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Save Time: Identify the Devotional Point Before You Write

Award-winning writer Kathy Widenhouse has helped hundreds of nonprofits and writers produce successful content and has gained 600K+ views for her writing tutorials. She is the author of 9 books. See more of Kathy’s content here.

You can save time and aggravation in writing devotionals when you identify the devotional point first. 

A devotional point is a short sentence that summarizes a spiritual truth. With Word Wise at Nonprofit Copywriter

And your writing will be more powerful, too.

“The point” is a short sentence that summarizes the devotional’s key message, idea, principle, or truth.

There have been times when the devotional point comes to me as a seed idea – even clearly –  in a scripture, an illustration, or as a takeaway. I capture the idea, process it, and then write about it.

But most of the time I have to sift through all the content I’ve gathered and work to find the point. It’s not an uncommon writing problem, but an important one to master.

Write Down Your Devotional Point – or Points

Identifying the point before you write is an important pre-writing step for any project, but especially so when writing devotionals – for at least two good reasons:

  1. Practicality. A devotional clocks in at 200-250 words. There’s simply no room for more than one point.
  2. Impact. When you try to go in more than one direction in a devotional, your writing is cluttered, confused, and ineffective. 

When I say “write down your point,” what you need to do is write a short sentence that summarizes the spiritual truth you want to convey. Sift through the scripture, illustration, or takeaway that represents the seed of your idea.

Let’s say you’ve got an idea for a devotional about forgiveness. That’s a big topic with endless slants. What point do you want to make? Write it down. Or write down several, like this:

  • Don’t wait when you feel God’s call to forgive.
  • Un-forgiveness has a cost.
  • You can forgive, even if the offender doesn’t ask for forgiveness. 
  • One response to Christ’s forgiveness is to forgive others.
  • Forgiveness brings freedom.

All valid. All different. You’ll be amazed to find out how much clarity you get when you put things in black and white. 

Take your time to write out your devotional point. It provides the foundation for your devotional.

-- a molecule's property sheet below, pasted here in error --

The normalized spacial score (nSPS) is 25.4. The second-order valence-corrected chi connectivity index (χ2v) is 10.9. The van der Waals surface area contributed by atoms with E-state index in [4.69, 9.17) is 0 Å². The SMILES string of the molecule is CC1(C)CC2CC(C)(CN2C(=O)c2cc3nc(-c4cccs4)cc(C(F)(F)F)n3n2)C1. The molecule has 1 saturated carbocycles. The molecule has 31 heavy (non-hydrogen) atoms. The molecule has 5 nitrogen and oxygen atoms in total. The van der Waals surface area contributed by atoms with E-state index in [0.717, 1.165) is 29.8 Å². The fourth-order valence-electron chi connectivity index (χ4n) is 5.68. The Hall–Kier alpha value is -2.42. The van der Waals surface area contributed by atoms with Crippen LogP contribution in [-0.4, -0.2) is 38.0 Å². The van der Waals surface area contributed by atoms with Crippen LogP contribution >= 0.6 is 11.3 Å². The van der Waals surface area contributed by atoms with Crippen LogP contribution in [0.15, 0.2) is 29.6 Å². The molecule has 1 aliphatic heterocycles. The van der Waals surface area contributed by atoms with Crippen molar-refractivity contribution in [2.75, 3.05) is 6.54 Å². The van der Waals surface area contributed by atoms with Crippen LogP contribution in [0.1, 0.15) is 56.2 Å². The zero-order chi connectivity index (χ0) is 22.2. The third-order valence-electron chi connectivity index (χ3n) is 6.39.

Getting to the Point: Problems and Solutions

When I hit a snafu in writing down the point, I use these work-arounds. 

Problem #1: You’ve Got Several Points

Even the shortest scriptures or simplest illustrations offer more than one nugget of biblical truth. As you write out your point, you may find you list several (like I did, above.) But you need not — and should not — make every one of them in the piece. Rather, your job as a devotional writer is to identify one point and drive it home. 

Workaround: List all your points and choose one.

Problem #2: Your Point Isn’t Clear 

You can recognize this problem when you try to write out your point and the result is superficial, clichéd, preachy, or impersonal. The language may be trite and the answers too pat. The alleged “point” is simply too wide-ranging to zoom in on in a devotional and have significant impact. 

This happens to me when I don’t have clarity on a spiritual issue, when I’m too lazy to learn more, or when I’m afraid to dig deeper to identify the principle. 

Workaround: It is actually in these moments when devotional writing makes me grow the most because the solution is, of course, to fight to know the point. Uncomfortable? Yes. Worthwhile? You betcha.

Problem #3: You Don’t Have a Biblical Point

Perhaps you have a point but it isn’t biblical, as in “God helps him who helps himself.” You can recognize this problem when your point is difficult to connect to a scripture. Or you may have a good call to action – a challenge you want your reader to take – but it’s not grounded in scripture.

Workaround: Find scripture verses that speak to your point – preferably more than one. If you’re uncertain your point is a biblical truth, talk with a pastor or knowledgeable friend.

Which is always a good idea, anyway.

More about Writing Devotionals

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What is a Devotional?

Where to Look for Ideas for Devotionals ...

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How to find the main idea of your devotional before you write ...

Understanding Bible translations: an overview for writers ...

How to Write Devotionals: Use a 3-Part Structure ...

How to choose a scripture for your devotional ...

Use a Devotional Illustration to Connect the Point to Real-Life ...

8 Kinds of Illustrations to Use in Devotionals ...

Compare and Contrast: 2 ways to connect your reader to the point ...

Using illustrations in devotionals: FAQs ...

Writing a takeaway: keep it simple ...

Templates for takeaways ...

More tips for writing takeaways ...

Book: Writing Devotionals That Stick ...

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